By Daniel Njienue, October 9, 2019,news/feature.
PORT LOUIS-Penultimate week it was as Nigerians residing in one of the East African countries, Mauritius gathered, to celebrate Nigeria 59 years of freedom from the colonial masters, the British. The event was an eye opener for Nigerians living in Mauritius to come together and project the country’s rich cultural and economic values.
Meanwhile, Mr Gaya Vishwanath , who spoke on behalf of the Mauritian Government has charged Nigerians to be of good ambassadors of their country as Mauritius is widely opened to all, especially those willing to add value to their economy..
Delivering his address at the event is the President, Association of Nigerian Residents and Professionals (ANRP) in Mauritius, Mr Kehinde Adeyemi, who said that approximately two years ago, a group of young gentlemen studying at the Mauritian Higher Institutions met and conceived the idea of an association, as a way to foster unity among Nigerian nationals resident in Mauritius and also to promote a peaceful coexistence with Mauritians.
He stressed: “our aim was and is to portray the image of Nigerians in a good light on the paradise island of Mauritius and to make positive impact in our host community. We remain committed to this mission and with your collaboration we will make this happen. The association got registered with the Government of Mauritius in July 2019 and our motto is ‘In Love and Honesty to grow’ which is a phrase from the Nigerian National Anthem”
“It is important to note that Nigeria is a blessed nation and we are here not only to celebrate our unity in diversity but the hope of a bright future for all Nigerians home and abroad. Let me briefly take you down memory lane. Modern Nigeria dates from 1914, when the British Protectorates of Northern and Southern Nigeria were amalgamated by Lord Frederick Lugard. The country became independent on October 1, 1960, and in 1963 adopted a republican constitution but elected to stay a member of the Commonwealth”.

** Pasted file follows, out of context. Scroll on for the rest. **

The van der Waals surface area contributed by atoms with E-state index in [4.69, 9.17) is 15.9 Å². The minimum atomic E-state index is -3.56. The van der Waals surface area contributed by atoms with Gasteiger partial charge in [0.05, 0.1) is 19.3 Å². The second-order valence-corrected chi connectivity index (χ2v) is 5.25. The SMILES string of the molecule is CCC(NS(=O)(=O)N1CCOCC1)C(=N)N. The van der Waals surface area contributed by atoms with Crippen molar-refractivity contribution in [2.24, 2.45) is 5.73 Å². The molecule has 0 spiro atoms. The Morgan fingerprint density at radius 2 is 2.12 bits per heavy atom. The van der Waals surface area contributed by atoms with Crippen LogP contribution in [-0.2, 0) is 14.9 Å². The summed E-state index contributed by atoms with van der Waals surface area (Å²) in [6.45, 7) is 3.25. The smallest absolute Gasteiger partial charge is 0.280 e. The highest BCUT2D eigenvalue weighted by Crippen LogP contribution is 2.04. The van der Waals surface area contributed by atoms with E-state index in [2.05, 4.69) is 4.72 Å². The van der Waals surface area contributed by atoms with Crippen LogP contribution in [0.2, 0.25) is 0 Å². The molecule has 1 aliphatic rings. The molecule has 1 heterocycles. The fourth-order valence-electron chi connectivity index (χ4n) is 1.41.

“Nigeria is a diverse nation located in the Western Coast of Africa. Our people come from more than 250 ethnic groups. Today, about 60 percent of Nigerians belong to one of three groups: the Yoruba, the Igbo, and the Hausa. Most Yoruba live in southwestern Nigeria. Before colonial rule, Yoruba society was organized around powerful city-states. Yoruba men were farmers. The women engaged in marketing and trade. The Igbo have lived in southeastern Nigeria for thousands of years. Igbo villages choose their leaders’.
“They are known for their weaving, metalworking, and woodcarving. The Hausa are the largest ethnic group. Most Hausa live in farming villages in northern Nigeria. Crafts such as leatherworking and weaving have been passed down through generations. Nigeria has abundant natural resources, notably large deposits of petroleum and natural gas. Nigerians are happy people. We are hardworking and enterprising, evidently we have been making giant strides in all works of life globally. This in itself is worth celebrating”
In another development, the Association expressed deep appreciation to the Mauritian Government for accommodating Nigerians, and also used the medium to thank the Nigerian High commissioner to Mozambique, who covers Mauritius too, His Excellency Uyigue Igbe for his moral and financial support and others. In attendance was Dr. Dhananjay Keskar (Director, Amity institute of Higher Education). The events attracted Mauritian indigenes, and Mr and Mrs Agbalagba, who came all the way from Nigeria and other guests.
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